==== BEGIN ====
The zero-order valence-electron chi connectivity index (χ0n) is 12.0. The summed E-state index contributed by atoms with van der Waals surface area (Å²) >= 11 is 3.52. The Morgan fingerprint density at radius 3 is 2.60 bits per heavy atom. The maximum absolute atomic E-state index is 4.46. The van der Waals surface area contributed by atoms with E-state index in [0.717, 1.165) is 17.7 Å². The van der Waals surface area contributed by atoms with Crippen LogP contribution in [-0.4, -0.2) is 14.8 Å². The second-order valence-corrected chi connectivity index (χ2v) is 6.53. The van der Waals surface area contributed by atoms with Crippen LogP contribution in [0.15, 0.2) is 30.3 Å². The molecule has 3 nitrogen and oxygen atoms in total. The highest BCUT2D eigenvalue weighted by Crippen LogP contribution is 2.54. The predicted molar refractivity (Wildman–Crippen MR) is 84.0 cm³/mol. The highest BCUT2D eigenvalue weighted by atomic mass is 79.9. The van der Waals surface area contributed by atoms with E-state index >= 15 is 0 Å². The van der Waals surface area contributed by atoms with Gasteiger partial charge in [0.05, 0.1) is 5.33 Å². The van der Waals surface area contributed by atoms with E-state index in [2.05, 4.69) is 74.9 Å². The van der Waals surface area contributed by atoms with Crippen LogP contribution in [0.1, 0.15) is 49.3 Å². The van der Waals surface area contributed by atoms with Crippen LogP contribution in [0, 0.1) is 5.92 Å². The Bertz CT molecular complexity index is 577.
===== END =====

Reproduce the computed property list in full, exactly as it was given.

The zero-order valence-electron chi connectivity index (χ0n) is 12.0. The summed E-state index contributed by atoms with van der Waals surface area (Å²) >= 11 is 3.52. The Morgan fingerprint density at radius 3 is 2.60 bits per heavy atom. The maximum absolute atomic E-state index is 4.46. The van der Waals surface area contributed by atoms with E-state index in [0.717, 1.165) is 17.7 Å². The van der Waals surface area contributed by atoms with Crippen LogP contribution in [-0.4, -0.2) is 14.8 Å². The second-order valence-corrected chi connectivity index (χ2v) is 6.53. The van der Waals surface area contributed by atoms with Crippen LogP contribution in [0.15, 0.2) is 30.3 Å². The molecule has 3 nitrogen and oxygen atoms in total. The highest BCUT2D eigenvalue weighted by Crippen LogP contribution is 2.54. The predicted molar refractivity (Wildman–Crippen MR) is 84.0 cm³/mol. The highest BCUT2D eigenvalue weighted by atomic mass is 79.9. The van der Waals surface area contributed by atoms with E-state index >= 15 is 0 Å². The van der Waals surface area contributed by atoms with Gasteiger partial charge in [0.05, 0.1) is 5.33 Å². The van der Waals surface area contributed by atoms with E-state index in [2.05, 4.69) is 74.9 Å². The van der Waals surface area contributed by atoms with Crippen LogP contribution in [0.1, 0.15) is 49.3 Å². The van der Waals surface area contributed by atoms with Crippen LogP contribution in [0, 0.1) is 5.92 Å². The Bertz CT molecular complexity index is 577.